You may have spotted this plant growing wild along ditches and woodlines, its bright yellow flowers standing out against dark green narrow leaves, with crimson highlights along its branches and stems. Blooming this time of year, its flowers resemble those of the buttercup, or the closely related evening primrose.
The Mexican primrose-willow (Ludwigia octovalvis) is an adaptable wildflower found in Central America, Australia, South-East Asia, the Middle East, and the Central-West African regions. It is considered invasive in some Pacific Islands. Here in the US it is prolific in the southeastern region. It is a perennial deciduous shrub in the evening primrose family (Onagraceae), growing 3 – 6 feet tall.
A water-lover, the Mexican primrose-willow can be found along muddy embankments or floating in adjacent or shallow waters. For this reason it is cultivated as an aquatic plant. It is also called a narrow-leaf water primrose.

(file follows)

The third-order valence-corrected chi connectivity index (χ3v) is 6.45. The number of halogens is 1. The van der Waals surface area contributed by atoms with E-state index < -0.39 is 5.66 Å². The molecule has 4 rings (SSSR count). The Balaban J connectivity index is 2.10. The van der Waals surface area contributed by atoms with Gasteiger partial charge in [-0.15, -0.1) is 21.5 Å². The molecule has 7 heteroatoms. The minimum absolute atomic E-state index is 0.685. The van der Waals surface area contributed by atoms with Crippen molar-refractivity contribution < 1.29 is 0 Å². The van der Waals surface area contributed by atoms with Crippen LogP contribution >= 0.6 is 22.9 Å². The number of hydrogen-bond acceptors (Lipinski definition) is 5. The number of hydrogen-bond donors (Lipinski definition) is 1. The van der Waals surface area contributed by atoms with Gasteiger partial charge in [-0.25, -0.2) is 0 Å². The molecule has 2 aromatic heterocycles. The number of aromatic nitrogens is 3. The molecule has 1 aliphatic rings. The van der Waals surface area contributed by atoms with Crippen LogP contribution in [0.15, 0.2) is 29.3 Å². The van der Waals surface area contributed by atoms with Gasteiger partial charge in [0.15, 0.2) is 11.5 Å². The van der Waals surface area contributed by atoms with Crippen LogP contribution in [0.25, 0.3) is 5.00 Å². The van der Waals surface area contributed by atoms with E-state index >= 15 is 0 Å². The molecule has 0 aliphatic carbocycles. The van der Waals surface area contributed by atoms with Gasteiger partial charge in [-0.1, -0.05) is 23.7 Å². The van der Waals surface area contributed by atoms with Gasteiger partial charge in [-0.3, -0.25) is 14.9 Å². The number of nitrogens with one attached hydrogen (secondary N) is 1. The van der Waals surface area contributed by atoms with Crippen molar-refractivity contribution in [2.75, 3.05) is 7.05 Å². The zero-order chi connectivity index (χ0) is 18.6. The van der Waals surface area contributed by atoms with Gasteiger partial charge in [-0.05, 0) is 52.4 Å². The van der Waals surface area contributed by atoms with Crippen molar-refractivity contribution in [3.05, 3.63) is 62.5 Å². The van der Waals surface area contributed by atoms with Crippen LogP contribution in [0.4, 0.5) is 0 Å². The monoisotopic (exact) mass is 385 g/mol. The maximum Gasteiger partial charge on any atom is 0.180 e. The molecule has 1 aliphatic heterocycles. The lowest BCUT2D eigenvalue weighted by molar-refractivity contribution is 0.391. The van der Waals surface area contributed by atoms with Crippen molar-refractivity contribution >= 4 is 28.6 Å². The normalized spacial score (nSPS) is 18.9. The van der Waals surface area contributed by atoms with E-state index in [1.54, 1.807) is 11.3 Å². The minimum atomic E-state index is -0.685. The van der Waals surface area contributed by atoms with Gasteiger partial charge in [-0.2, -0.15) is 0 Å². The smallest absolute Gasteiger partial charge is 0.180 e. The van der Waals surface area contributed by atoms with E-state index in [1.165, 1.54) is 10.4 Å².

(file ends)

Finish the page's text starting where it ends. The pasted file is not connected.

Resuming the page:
Ludwigia octovalvis – a Drink to Longevity?
Mexican Primrose-willow has long been toted for its medicinal uses in indigenous cultures, specifically for its purported anti-aging effects. A study done on fruit flies and lab mice showed significant promise to this effect, noting the plants’ “high levels of polyphenols and flavonoids, which possess strong DPPH radical scavenging activity”. www.ncbi.nlm.nih.gov
Other studies indicate that the digestive enzyme inhibitors from Ludwigia octovalvis can be beneficial in treatments for obesity and diabetes. The Mexican primrose-willow is also known for its antioxidant and antibacterial properties, as well as its use as a gastrointestinal aid and as a diuretic, of which many studies have been done.
Follow these topics: Flora of Covington